Ruth Suehle constructed a fantastic DRM graveyard: A brief history of digital rights management in music.
Digital rights management or DRM is a method for controlling access to various digital media including music, movies, and software. The “rights” being managed are those of content creators to a lesser extent and of content distributors to a greater extent. As Suehle’s timeline demonstrates, DRM systems often bite the dust, because users overwhelmingly demand their own rights to purchased media. One of the most important rights is transferability, or using media on a digital device or computer of one’s choosing. The trouble with many DRM systems is that transferability is difficult or impossible, because content controllers and distributors begin with the tacit assumption that all content consumers are not to be trusted. The assumption that most DRM systems are based on is that users will “steal” content or use purchased content in was unintended by the creators or distributors. This lack of respect and too much trouble imposed by most DRM systems lead consumers to find new channels for content distribution that are less restricting and more respectful.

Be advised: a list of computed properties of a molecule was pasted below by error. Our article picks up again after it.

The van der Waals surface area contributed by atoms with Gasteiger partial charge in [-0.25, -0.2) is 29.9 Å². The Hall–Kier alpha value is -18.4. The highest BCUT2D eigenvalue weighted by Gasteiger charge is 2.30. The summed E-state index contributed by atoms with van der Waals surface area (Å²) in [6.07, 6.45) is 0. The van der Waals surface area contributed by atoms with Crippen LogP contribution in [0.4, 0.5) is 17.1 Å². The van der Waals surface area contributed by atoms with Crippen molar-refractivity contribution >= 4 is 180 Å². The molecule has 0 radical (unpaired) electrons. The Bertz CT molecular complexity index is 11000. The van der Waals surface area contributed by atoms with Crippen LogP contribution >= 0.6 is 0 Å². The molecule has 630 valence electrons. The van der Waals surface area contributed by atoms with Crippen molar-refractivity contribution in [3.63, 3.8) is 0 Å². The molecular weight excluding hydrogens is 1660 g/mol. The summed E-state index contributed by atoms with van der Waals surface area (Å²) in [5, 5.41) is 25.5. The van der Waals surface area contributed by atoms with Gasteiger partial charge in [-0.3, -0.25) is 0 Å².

According to Ty Burr of the Boston Globe (and commented here and here), the big movie theater chains are sticking it to consumers by not enforcing the removal of a polarizing lens from digital projectors made by Sony. These lenses are what enable 3D projection technology–two lens, each projecting one polarized image in quick succession combined with the polarized lenses worn during 3D movies gives viewers the 3D effect. When 2D films are shown on the same 3D projectors and the polarizing lenses are not removed, you see a significantly dimmed image on the screen, because you are seeing only one polarity of light escaping the filter. This effectively dims the image so that even bright scenes appear dark. This problem is due to two factors: 1) Sony DRM will shut down a movie projector if certain passwords are not entered correctly when the polarizing lens is removed, and 2) no theater chain has an official policy to remove the lens when switching between showing a 3D film and a 2D film. Apparently, the fear of offending the Sony DRM-gods, time to remove the lens, and lost sales has prompted this customer-be-damned attitude by the theater chain executives. DRM sucks, but it is the job of the movie theater chain management to give customers the movie going experience that they are paying for. Last I checked, we shouldn’t pay full price for only half an image. Check for the tell-tale sign of two projectors during 2D films and the “D” for digital indicator next to 2D movie listings. If you go into a film that suffers excessive dimness, demand a refund. Read the full report here: Misuse of 3-D digital lens leaves 2-D movies in the dark – The Boston Globe.